8th September 2017
Jour de Fête by Jacques Tati (1949)
Tati plays an appealingly self-deluded buffoon, François – a postman who, impressed by the efficiency of the U.S. postal system, makes a misguided attempt to introduce modern methods in the depths of rural France. Tati’s antics on his old bicycle are endlessly inventive and the film also serves as an affectionate, gently mocking tribute to a vanishing way of life.
6th October 2017
Camille redouble by Noémie Lvovsky (2012) – (Camille rewinds)
After a drunken night, Camille wakes up to find herself 16 years old again. Now in the body of a 40-year-old woman, she has to re-adjust to the adolescent life she knew in 1985. How does it feel to find yourself among your schoolmates when you could be their parents? Camille redouble is an inventive film, both moving and funny.
1st December 2017
French Cancan by Jean Renoir (1955)
In the 1890s, Henri Danglard, a seductive theatrical producer and cabaret owner, loses money and decides to revive the can-can in order to revive his own fortunes. French Cancan is a colourful musical set in Montmartre in a sumptuous Belle Epoque atmosphere, featuring Edith Piaf.
2nd February 2018
La fille coupée en deux by Claude Chabrol (2007) – (A girl cut in two)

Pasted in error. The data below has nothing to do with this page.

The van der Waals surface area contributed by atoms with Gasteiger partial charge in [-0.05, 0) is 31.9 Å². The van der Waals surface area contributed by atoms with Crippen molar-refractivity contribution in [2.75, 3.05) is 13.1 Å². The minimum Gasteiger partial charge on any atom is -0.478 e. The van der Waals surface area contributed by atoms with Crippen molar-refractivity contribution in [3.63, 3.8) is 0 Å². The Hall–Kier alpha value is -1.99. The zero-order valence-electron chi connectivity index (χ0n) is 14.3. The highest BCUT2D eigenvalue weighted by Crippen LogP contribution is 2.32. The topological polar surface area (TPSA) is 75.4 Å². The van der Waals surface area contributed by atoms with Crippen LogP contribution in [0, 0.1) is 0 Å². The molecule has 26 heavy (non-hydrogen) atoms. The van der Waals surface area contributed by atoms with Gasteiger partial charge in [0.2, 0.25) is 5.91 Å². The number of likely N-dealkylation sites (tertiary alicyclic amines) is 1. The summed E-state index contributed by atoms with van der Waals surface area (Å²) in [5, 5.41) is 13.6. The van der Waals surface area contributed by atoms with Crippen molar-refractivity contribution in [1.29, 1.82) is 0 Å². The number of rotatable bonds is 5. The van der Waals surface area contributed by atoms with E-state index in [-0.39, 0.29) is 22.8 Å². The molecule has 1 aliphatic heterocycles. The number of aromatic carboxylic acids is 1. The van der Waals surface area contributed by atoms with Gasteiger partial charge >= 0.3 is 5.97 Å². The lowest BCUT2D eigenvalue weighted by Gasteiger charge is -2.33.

Gabrielle, a pretty weather-presenter, falls in love with a famous and perverse writer and then marries an unstable billionaire… . A girl cut in two is one of the last thrillers by Claude Chabrol, the most popular and prolific director of the Nouvelle Vague. It is a dissection of bourgeois marriage that deals with infidelity leading to murder, all with a great sense of black humour.
27th April 2018
Les Invisibles by Sébastien Lifshitz (2012)
Les Invisibles is a brilliant documentary portraying the life of people whose only common point is their homosexuality. With great freedom of speech, people in their seventies share their joy at being themselves while being in the margins. Dealing with a political topic, it is, above all, a film about love.
15th June 2018
Fatima by Philippe Faucon (2015)
Fatima is a portrait of a housekeeper of Moroccan origin who sacrifices herself so that her daughters get a chance to study. The film is melodramatic and social, with no hint of pathos, dealing with the generation gap, second-generation immigrants and language barriers.